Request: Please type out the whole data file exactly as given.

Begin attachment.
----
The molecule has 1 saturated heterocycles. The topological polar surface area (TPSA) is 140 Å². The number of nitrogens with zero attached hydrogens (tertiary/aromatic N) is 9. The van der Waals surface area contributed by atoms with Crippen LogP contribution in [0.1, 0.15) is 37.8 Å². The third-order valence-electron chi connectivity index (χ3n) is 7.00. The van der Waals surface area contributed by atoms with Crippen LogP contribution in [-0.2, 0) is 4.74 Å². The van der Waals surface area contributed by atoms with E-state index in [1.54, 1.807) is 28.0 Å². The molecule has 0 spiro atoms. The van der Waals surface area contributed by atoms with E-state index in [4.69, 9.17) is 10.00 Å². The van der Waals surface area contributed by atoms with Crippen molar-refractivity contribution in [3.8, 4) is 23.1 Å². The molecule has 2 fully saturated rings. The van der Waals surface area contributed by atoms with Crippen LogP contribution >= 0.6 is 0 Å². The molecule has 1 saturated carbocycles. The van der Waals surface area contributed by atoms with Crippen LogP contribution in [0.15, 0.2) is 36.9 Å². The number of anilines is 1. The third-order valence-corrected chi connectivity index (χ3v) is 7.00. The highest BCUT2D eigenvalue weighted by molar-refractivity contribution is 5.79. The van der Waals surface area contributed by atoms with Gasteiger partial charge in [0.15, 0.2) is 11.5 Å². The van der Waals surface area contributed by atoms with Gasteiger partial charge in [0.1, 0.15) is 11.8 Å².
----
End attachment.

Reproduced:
The molecule has 1 saturated heterocycles. The topological polar surface area (TPSA) is 140 Å². The number of nitrogens with zero attached hydrogens (tertiary/aromatic N) is 9. The van der Waals surface area contributed by atoms with Crippen LogP contribution in [0.1, 0.15) is 37.8 Å². The third-order valence-electron chi connectivity index (χ3n) is 7.00. The van der Waals surface area contributed by atoms with Crippen LogP contribution in [-0.2, 0) is 4.74 Å². The van der Waals surface area contributed by atoms with E-state index in [1.54, 1.807) is 28.0 Å². The molecule has 0 spiro atoms. The van der Waals surface area contributed by atoms with E-state index in [4.69, 9.17) is 10.00 Å². The van der Waals surface area contributed by atoms with Crippen molar-refractivity contribution in [3.8, 4) is 23.1 Å². The molecule has 2 fully saturated rings. The van der Waals surface area contributed by atoms with Crippen LogP contribution >= 0.6 is 0 Å². The molecule has 1 saturated carbocycles. The van der Waals surface area contributed by atoms with Crippen LogP contribution in [0.15, 0.2) is 36.9 Å². The number of anilines is 1. The third-order valence-corrected chi connectivity index (χ3v) is 7.00. The highest BCUT2D eigenvalue weighted by molar-refractivity contribution is 5.79. The van der Waals surface area contributed by atoms with Gasteiger partial charge in [0.15, 0.2) is 11.5 Å². The van der Waals surface area contributed by atoms with Gasteiger partial charge in [0.1, 0.15) is 11.8 Å².